After returning home, he faced another devastating fight.
“The war followed me home,” Adams said. “I began to drink more heavily and use drugs. And that would help sometimes with what I didn’t know I had, which was post-traumatic stress.”
Adams struggled for more than a decade — enduring a stretch of homelessness — before he got sober in 1985. By the mid-90s, he was a clinical social worker specializing in PTSD. He started feeding the homeless in Chicago and realized that many of the people on the streets were veterans.
“I began to see signs: ‘Vietnam veteran. Will work for food,’ ” Adams said. “It was pretty clear that something had gone very, very wrong.”
“Marines do not leave anyone behind. … To see that code being broken shocked me into action.”
Adams developed a plan to help, and his efforts gained momentum in 2004 when he met Dirk Enger, a U.S. Marine and Gulf War veteran who shared his passion. In 2007, they opened the Midwest Shelter for Homeless Veterans in a clapboard, single-family home that accommodated five veterans.
Today, the nonprofit provides nearly 400 veterans a year with free assistance, including housing and counseling.
The group’s transitional housing program helps veterans for up to two years. Residents do chores, attend 12-step classes and spend four hours a day seeking employment or acquiring job skills. The five residents become a squad of sorts.
“We want them to take pride in their time in the military and remember what that was like,” Adams said.
It’s a formula that works. Adams says that about 80% of their veterans complete the program and rebuild their lives.
In January, Adams stepped down from his leadership role with the nonprofit, but he still visits two to three times a week. His devotion to this work runs deep.
“My Marines were my Marines. And these men who come through this house are my veterans,” he said. “We don’t leave anyone behind.”
CNN’s Kathleen Toner spoke with Adams about his work. Below is an edited version of their conversation.
CNN: Some veterans have said your transitional housing program is similar to basic training. Is that intentional?
Bob Adams: That is the idea. All residents work with a case manager and a therapist, but because everybody has been through basic training, including yours truly, I demand a high degree of discipline. Up at 6:30 in the morning, do your hygiene, get something to eat, do your chores, get to work at 9:00. If you don’t have a job, you’re on the computer, looking for something.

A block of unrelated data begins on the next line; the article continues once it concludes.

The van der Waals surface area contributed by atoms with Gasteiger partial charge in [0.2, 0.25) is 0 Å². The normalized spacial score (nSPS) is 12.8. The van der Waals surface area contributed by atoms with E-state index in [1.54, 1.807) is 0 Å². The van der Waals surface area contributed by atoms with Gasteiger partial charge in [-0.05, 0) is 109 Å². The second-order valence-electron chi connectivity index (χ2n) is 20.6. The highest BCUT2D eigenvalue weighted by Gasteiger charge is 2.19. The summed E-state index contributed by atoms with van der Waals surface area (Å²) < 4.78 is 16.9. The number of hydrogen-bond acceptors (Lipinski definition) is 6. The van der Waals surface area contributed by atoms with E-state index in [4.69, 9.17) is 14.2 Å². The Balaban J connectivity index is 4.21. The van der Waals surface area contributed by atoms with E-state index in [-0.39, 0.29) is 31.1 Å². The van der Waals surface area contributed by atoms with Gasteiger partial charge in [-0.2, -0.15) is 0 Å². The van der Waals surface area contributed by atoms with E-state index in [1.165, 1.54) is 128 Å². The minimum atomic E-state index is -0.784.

People don’t sit around here all day, and that’s a good thing. Every bit of it is done to get them moving forward in their lives. And it works. To watch people begin to change, to feel cared about, is beyond measure for me.
CNN: Your nonprofit has expanded a lot over the last decade.
Adams: We now have two affordable housing homes, one for male veterans and one for female veterans. We also have permanent supportive housing for chronically homeless veterans and services that help veteran families either stay in their housing or be rapidly rehoused. And we have a free store where veterans can get clothing, household items and furniture.
CNN: In addition to the veterans on your staff, former residents also volunteer and drop by to visit.
Adams: One of the mottos of this place could’ve been “veterans helping veterans,” ’cause that’s truly what this has been. You get on your feet and then reach back to the people struggling behind you, to help them come along.
No one can say the things that need to be said quite like someone who’s been there. The idea that these veterans want to be of service — is there a better legacy than that for an old guy like me? I don’t think so.
CNN: You’ve gone through so much, both during and after the Vietnam War. Is it ever difficult to see people struggling with these same issues?
Adams: I couldn’t sleep at night if that were happening and I wasn’t trying to do something about it. One of the great things about all that I’ve been through is that I can bring that (experience) to them.
All of my troubles I get to transform into a way to help people, to change their lives. And that’s about as good as it gets for me.
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